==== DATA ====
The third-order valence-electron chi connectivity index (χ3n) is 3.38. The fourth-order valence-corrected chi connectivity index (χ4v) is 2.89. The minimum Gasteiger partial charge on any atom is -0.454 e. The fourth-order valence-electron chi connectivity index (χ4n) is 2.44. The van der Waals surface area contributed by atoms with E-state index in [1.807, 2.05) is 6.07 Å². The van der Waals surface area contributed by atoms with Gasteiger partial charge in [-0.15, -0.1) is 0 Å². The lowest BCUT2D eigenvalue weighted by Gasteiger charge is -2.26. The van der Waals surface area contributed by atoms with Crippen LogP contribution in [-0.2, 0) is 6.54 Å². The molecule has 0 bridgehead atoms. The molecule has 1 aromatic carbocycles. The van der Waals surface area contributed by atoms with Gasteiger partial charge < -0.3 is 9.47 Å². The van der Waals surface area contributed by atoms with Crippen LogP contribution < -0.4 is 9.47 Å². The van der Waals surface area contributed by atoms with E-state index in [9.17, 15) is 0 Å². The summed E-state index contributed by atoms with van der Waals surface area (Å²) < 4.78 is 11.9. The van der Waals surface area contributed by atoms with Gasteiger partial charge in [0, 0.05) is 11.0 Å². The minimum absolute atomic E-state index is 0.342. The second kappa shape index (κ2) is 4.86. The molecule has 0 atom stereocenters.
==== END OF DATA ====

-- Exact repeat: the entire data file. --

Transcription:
The third-order valence-electron chi connectivity index (χ3n) is 3.38. The fourth-order valence-corrected chi connectivity index (χ4v) is 2.89. The minimum Gasteiger partial charge on any atom is -0.454 e. The fourth-order valence-electron chi connectivity index (χ4n) is 2.44. The van der Waals surface area contributed by atoms with E-state index in [1.807, 2.05) is 6.07 Å². The van der Waals surface area contributed by atoms with Gasteiger partial charge in [-0.15, -0.1) is 0 Å². The lowest BCUT2D eigenvalue weighted by Gasteiger charge is -2.26. The van der Waals surface area contributed by atoms with Crippen LogP contribution in [-0.2, 0) is 6.54 Å². The molecule has 0 bridgehead atoms. The molecule has 1 aromatic carbocycles. The van der Waals surface area contributed by atoms with Gasteiger partial charge < -0.3 is 9.47 Å². The van der Waals surface area contributed by atoms with Crippen LogP contribution < -0.4 is 9.47 Å². The van der Waals surface area contributed by atoms with E-state index in [9.17, 15) is 0 Å². The summed E-state index contributed by atoms with van der Waals surface area (Å²) < 4.78 is 11.9. The van der Waals surface area contributed by atoms with Gasteiger partial charge in [0, 0.05) is 11.0 Å². The minimum absolute atomic E-state index is 0.342. The second kappa shape index (κ2) is 4.86. The molecule has 0 atom stereocenters.